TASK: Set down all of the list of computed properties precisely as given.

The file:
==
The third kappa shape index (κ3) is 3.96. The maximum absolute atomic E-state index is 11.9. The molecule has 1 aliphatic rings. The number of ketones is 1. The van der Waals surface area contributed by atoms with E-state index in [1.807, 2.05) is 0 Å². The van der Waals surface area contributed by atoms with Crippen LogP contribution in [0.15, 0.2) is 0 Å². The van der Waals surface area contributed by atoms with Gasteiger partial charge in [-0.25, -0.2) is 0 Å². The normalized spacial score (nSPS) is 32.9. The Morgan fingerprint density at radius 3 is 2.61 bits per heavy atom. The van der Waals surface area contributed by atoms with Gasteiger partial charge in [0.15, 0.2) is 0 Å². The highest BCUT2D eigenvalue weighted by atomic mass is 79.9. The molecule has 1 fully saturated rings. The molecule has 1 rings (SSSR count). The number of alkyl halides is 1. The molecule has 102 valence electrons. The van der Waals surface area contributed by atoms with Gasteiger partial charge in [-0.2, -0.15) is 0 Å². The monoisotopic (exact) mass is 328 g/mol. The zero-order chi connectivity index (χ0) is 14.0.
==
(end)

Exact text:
The third kappa shape index (κ3) is 3.96. The maximum absolute atomic E-state index is 11.9. The molecule has 1 aliphatic rings. The number of ketones is 1. The van der Waals surface area contributed by atoms with E-state index in [1.807, 2.05) is 0 Å². The van der Waals surface area contributed by atoms with Crippen LogP contribution in [0.15, 0.2) is 0 Å². The van der Waals surface area contributed by atoms with Gasteiger partial charge in [-0.25, -0.2) is 0 Å². The normalized spacial score (nSPS) is 32.9. The Morgan fingerprint density at radius 3 is 2.61 bits per heavy atom. The van der Waals surface area contributed by atoms with Gasteiger partial charge in [0.15, 0.2) is 0 Å². The highest BCUT2D eigenvalue weighted by atomic mass is 79.9. The molecule has 1 fully saturated rings. The molecule has 1 rings (SSSR count). The number of alkyl halides is 1. The molecule has 102 valence electrons. The van der Waals surface area contributed by atoms with Gasteiger partial charge in [-0.2, -0.15) is 0 Å². The monoisotopic (exact) mass is 328 g/mol. The zero-order chi connectivity index (χ0) is 14.0.